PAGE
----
(MENAFN- Tribal News Network) Nabi Jan orakzai
Students and parents of the MDCAT (Medical and Dental College Admission Test) in Khyber Pakhtunkhwa have expressed their dissatisfaction with the decision to re-conduct the test and are demanding action against those responsible.
In protest, students who recently took the MDCAT test and their parents gathered in front of the Peshawar Press Club. Azra Riaz, a student who secured the first position in the recent MDCAT test from the Kohat board, participated in the protest and called for a thorough investigation into the arrested individuals involved in the scandal.
She advocated for a lifetime ban on students who had paid money to the cheating network, ensuring they could never participate in competitive examinations again, thus deterring any future illegal activities.
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Azra Riaz highlighted concerns that the parents of students who failed the test might use advanced devices to facilitate cheating during the re-conducted test. Azra Riaz herself scored 198 marks in the MDCAT test and 1027 marks in the FSC from the Kohat board.
Another protester, Adil Bacha, who scored over 185 marks in the MDCAT test, criticized the decision to re-conduct the test, claiming it would benefit individuals involved in cheating, who used Bluetooth devices to copy answers. He alleged that bureaucrats, senior doctors, and the cheating network were behind the Bluetooth scandal. He questioned the integrity of the JIT (Joint Investigation Team) assigned to investigate the scandal, noting that a member's son had failed the test, raising doubts about the JIT's ability to provide justice.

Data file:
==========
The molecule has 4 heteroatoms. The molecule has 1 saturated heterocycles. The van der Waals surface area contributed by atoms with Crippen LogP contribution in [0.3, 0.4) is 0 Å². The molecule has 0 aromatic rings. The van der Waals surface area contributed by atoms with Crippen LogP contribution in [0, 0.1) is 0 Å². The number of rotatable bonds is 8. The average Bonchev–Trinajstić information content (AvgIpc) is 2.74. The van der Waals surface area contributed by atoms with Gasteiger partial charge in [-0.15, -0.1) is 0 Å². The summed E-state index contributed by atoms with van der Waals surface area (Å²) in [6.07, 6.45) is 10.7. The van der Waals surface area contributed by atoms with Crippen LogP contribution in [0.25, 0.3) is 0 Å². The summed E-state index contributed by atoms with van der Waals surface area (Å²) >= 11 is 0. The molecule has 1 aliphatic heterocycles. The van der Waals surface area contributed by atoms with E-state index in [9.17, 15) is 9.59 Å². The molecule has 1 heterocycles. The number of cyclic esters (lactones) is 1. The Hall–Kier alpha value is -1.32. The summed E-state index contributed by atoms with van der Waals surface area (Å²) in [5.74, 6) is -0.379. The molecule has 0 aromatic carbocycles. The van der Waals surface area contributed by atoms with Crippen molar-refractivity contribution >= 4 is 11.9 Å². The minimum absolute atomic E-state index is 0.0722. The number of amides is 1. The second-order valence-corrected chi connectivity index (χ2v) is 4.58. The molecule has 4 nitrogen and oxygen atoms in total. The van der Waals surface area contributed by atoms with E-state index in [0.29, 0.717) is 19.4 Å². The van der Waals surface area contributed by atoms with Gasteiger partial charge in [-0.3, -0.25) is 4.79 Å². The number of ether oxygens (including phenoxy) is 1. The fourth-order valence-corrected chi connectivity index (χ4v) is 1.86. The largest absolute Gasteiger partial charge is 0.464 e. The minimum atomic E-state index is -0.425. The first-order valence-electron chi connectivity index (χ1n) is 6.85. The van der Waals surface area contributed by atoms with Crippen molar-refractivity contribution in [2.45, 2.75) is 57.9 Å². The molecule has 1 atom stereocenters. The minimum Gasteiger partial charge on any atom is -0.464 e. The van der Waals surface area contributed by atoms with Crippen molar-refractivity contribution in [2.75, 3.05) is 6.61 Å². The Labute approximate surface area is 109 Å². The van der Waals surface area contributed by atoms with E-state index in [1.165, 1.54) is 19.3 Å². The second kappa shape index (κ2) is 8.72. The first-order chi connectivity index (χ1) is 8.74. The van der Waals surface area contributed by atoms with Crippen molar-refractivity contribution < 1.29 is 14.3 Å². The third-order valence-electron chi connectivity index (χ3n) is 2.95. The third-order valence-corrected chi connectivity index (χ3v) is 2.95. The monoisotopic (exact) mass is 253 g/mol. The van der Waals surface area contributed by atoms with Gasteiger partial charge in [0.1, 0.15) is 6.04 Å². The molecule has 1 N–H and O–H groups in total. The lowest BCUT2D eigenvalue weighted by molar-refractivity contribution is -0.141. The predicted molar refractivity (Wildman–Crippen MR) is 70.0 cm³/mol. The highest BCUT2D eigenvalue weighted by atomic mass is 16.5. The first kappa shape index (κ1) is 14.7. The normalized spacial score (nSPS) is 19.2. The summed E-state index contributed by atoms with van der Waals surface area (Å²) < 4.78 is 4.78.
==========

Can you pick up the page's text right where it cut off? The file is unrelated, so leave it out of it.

Adil Bacha also mentioned that students who had passed the initial test had filed a petition in court regarding the re-conduct of the test after the results were withheld. They argued that the decision was unfair to students who had succeeded legitimately.
It is important to note that the Peshawar High Court had previously banned the release of MDCAT results and ordered the withholding of results by the MD CAT administration. The court also restrained the Khyber Medical University and the Educational Testing and Evaluation Authority (ETEA) from publishing the recent MDCAT results on their official websites. The case is still ongoing in court.
The MDCAT scandal in Khyber Pakhtunkhwa involved cheating and the use of Bluetooth devices during the test. As a result, 10 individuals, including those behind the Bluetooth cheating network, have been arrested. The entrance test involved over 46,000 candidates for government and private medical and dental colleges in Khyber Pakhtunkhwa.
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